In evaluating the application, there is a technical review by UNESCO and independent experts. June 2023 was the deadline, July to October the evaluation phase, and the selected cities announced on World Cities Day.
Iloilo initially applied in 2021 but was not successful then. Nevertheless, between late 2021 and June 2023, in spite of the COVID epidemic, a succession of activities relating to gastronomy was held in the city.
Most notable was an art exhibition focused on local gastronomy called “Timplada: The Art of Ilonggo Cuisine” at the ILOMOCA from October 2021 to January 2022, with a series of talks and symposia and the publication of a fold-out food map.
In 2022, a “Flavors of Iloilo” cookbook authored by local chef Tibong Jardeleza and other Ilonggo chefs was published with enthusiastic support from Mayor Treñas and city first lady, Rosalie, both acknowledged foodies. In March 2023, the mayor signed an Executive Order convening the Iloilo city gastronomy council, which included members from city government agencies (agriculture, planning, architecture, economic development), the private sector – hotels, restaurants, MICE (Meetings, Initiatives, Conferences, Events), and organic producers. This followed up on a 2021 initiative to have both city and province named “food havens” and “gastronomic hotspots”. At least two consultants also helped support the re-application process, helping to write and present it in a way that might be more acceptable to UNESCO’s criteria, while building on the original application and the UNESCO comments.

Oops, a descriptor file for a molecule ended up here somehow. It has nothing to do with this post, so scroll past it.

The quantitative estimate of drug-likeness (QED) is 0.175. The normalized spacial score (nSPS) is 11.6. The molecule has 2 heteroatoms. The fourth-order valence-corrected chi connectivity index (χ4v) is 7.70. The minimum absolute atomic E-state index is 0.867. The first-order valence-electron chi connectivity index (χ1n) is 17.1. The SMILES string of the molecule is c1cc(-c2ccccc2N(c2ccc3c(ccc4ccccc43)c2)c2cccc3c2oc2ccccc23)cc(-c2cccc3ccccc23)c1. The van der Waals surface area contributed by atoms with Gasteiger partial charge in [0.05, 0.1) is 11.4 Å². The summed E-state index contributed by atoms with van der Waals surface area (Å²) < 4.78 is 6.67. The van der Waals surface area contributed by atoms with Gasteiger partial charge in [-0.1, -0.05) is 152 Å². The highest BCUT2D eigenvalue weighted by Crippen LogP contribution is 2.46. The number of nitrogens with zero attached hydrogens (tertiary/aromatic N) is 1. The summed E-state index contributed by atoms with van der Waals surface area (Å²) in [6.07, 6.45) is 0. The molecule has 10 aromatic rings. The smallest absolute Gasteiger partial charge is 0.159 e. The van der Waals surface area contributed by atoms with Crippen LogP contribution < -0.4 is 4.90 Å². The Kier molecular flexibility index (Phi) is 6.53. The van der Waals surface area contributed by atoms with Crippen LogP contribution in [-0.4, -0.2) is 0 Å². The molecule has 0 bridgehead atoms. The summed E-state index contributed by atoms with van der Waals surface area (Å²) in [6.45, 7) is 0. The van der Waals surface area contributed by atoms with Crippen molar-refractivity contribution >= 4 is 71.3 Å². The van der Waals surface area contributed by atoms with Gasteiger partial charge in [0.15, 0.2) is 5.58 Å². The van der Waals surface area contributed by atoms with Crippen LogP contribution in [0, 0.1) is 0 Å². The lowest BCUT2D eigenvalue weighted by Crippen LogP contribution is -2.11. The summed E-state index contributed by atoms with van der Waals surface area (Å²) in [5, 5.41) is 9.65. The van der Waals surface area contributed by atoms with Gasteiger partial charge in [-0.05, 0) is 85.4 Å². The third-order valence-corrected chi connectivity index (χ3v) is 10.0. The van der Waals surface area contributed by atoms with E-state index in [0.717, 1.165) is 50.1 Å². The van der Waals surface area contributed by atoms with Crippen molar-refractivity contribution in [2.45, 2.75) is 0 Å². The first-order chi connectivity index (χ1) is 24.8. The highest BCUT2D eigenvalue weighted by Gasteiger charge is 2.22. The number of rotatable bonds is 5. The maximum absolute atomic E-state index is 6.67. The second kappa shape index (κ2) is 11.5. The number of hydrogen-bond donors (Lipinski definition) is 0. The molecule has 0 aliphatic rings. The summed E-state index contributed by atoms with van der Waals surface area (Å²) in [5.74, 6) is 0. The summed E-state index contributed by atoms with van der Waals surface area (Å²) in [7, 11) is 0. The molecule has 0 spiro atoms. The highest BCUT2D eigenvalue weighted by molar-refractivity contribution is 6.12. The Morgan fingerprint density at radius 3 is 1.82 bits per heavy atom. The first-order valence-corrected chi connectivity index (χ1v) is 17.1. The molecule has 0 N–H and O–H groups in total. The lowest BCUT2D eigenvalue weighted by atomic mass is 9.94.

There were also continuing initiatives, such as the food festivals linked to Dinagyang, the geo-tagging of farms by the Panay Organic Producers, USWAG community gardens initiative, an ongoing massive public markets renovation, and cooking competitions. Very recently, heritage houses repurposed as café-restaurants further cemented the city’s credentials.
Of the 55 new cities named in 2023, several cities are in ASEAN: Battambang, Cambodia for gastronomy, Dalat and Hoi An (Vietnam) respectively for Music and folk arts and crafts; Thailand has two: Suphanburi (Music) and Chiang Rai (Design); and Ipoh (Malaysia) for Music.
The UNESCO designation is important, as it potentially opens to a wider market of food lovers and enthusiasts eager to taste distinctive dishes. It will improve local and international partnerships and collaboration in the different creative fields. As a consultant for the bid, Eric Divinagracia, noted: “The city can connect and collaborate with other creative cities regionally and globally while contributing to the development goals of the United Nations. Aside from preserving and conserving our heirloom cuisine this can elevate our gastronomy. We hope to see more chefs, more innovation in the field of gastronomy, more interlocking of arts.”
In addition to Gastronomy, two other Philippine cities are in the UCCN: Baguio (2017) for folk arts and crafts, and Cebu (2019) for design. Iloilo province now has two UNESCO designations: Iloilo City for gastronomy, and the Miag-ao church, part of a 1993 UNESCO world heritage site designation for baroque churches. Hopefully, at least one of the remaining 146 Philippine cities can follow suit in succeeding years.